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Universal’s Revolving Door of Horror!

Universal Monsters Universe

Universal during the golden age of film making was known for using many of the same actors and actresses. UMU has endeavored to present the authoritative (we hope) list on all the actors that played throughout the Universal Monsters films of the 30’s to 40’s.

What makes the Universal Monsters films from the classic era so special is of how they belong to a different time in film making.  They belong to a time where there was a real artistry and an originality to the visions and concepts that were being presented.  And the stars?  There are no other stars like the ones that worked in Hollywood back then.  Setting the bar high for modern day talents like Tom Cruise and Sofia Boutella, we had men and women like Bela Lugosi, Evelyn Ankers, and Lon Chaney, Jr. to name a few.  For those that love the classic, golden age of Hollywood and for those that enjoy the Universal Monsters, there’s a very thick line of recurring connectivity between the films well before Universal launched their second phase of movies which saw monsters cross paths with other monsters.  We had a revolving door of horror!

The revolving door of horror at Universal saw actors like Boris Karloff and David Manners re-appear in movies over a period of time and while there are countless actors who performed in Universal pictures, we’re just going to focus on a select few that worked within the main line of Universal Monsters films.

Dracula (1931)

Universal's Dracula

The film that started it all had Bela Lugosi, David Manners, Dwight Frye, and Edward Van Sloan.  Lugosi was the infamous Count Dracula, Manners played John Harker, Frye was Renfield, and Van Sloan was Van Helsing.

Dracula opened February 12, 1931 and nine months later on November 21, Frankenstein was released.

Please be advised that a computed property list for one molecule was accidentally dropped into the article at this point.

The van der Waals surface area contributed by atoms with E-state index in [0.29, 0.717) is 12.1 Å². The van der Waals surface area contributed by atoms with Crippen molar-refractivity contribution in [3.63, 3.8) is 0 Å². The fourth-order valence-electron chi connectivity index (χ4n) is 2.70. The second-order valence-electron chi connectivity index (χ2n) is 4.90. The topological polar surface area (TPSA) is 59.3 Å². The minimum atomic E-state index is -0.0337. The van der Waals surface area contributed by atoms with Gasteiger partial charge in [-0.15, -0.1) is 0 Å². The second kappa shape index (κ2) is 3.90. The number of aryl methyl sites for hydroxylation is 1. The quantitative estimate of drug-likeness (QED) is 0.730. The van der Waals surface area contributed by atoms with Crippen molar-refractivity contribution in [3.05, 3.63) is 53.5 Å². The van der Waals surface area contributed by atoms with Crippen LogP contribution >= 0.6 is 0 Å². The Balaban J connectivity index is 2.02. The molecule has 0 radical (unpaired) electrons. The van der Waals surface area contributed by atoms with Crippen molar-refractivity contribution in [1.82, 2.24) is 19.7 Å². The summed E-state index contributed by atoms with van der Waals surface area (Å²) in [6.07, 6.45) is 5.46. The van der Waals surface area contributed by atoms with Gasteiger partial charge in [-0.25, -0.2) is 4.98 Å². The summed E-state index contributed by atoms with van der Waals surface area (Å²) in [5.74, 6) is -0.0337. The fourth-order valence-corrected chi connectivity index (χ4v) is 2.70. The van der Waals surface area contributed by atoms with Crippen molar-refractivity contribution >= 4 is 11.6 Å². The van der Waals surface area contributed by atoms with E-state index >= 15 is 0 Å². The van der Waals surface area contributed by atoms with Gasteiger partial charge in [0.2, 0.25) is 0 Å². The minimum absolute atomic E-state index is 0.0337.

Frankenstein (1931) 


The second Universal Monsters film starred Boris Karloff as The Monster.  It would also see Dwight Frye return, along with Edward Van Sloan, and mark the first time actors Lionel Belmore and Michael Mark would appear in a Universal Monsters films.

Frankenstein opened November 21, 1931 and almost one full year later The Mummy would come to the big screen on December 22nd.

The Mummy (1932)


The Mummy was brought to life by Boris Karloff, the “uncanny” actor that brought Frankenstein’s Monster a level of sympathy to match his menace.  Karloff would be joined by Dracula alum, David Manners and Edward Van Sloan.

The Mummy opened December 22, 1932 and, once again, almost a full year later on November 13th, The Invisible Man released.

The Invisible Man (1933)


Claude Rains starred as The Invisible Man and would act opposite Una O’ Connor and E.E. Clive; both talents like Lionel Belmore and Michael Mark would appear in future Universal Monsters films. The Invisible Man also starred Dwight Frye, along with John Carradine in an uncredited role.

The Invisible Man opened November 13, 1933 and it would be the last Universal Monsters film released during what could now be seen as their phase one of sorts.

Bride of Frankenstein (1935)


James Whale’s massively successful follow up to his 1931 classic featured Boris Karloff, Dwight Frye, Una O’ Connor, E.E. Clive, Marilyn Harris, and yet again, John Carradine in an uncredited role.

Bride of Frankenstein opened April 22, 1935.

Werewolf of London (1935)


Werewolf of London was the Universal picture that pre-dated The Wolf Man by six years.  This film starred Valerie Hobson, who played Henry’s fiancee in Bride of Frankenstein.  Actors Lawrence Grant and J.M. Kerrigan would also appear.

Werewolf of London opened on May 13, 1935 and the following May would see the release of…

Dracula’s Daughter (1936)


Dracula’s Daughter had Edward Van Sloan reprise his 1931 role of Van Helsing, along with seeing E.E. Clive cast in a completely different part.  This would be the last Universal Monsters film for Edward Van Sloan.

Dracula’s Daughter would not see a follow up until three years later when Universal would revisit Frankenstein in…

Son of Frankenstein (1939)


The third picture in the successful Frankenstein film series starred Bela Lugosi and Boris Karloff together, as they would also act alongside Dwight Frye, Lionel Belmore, and Michael Mark.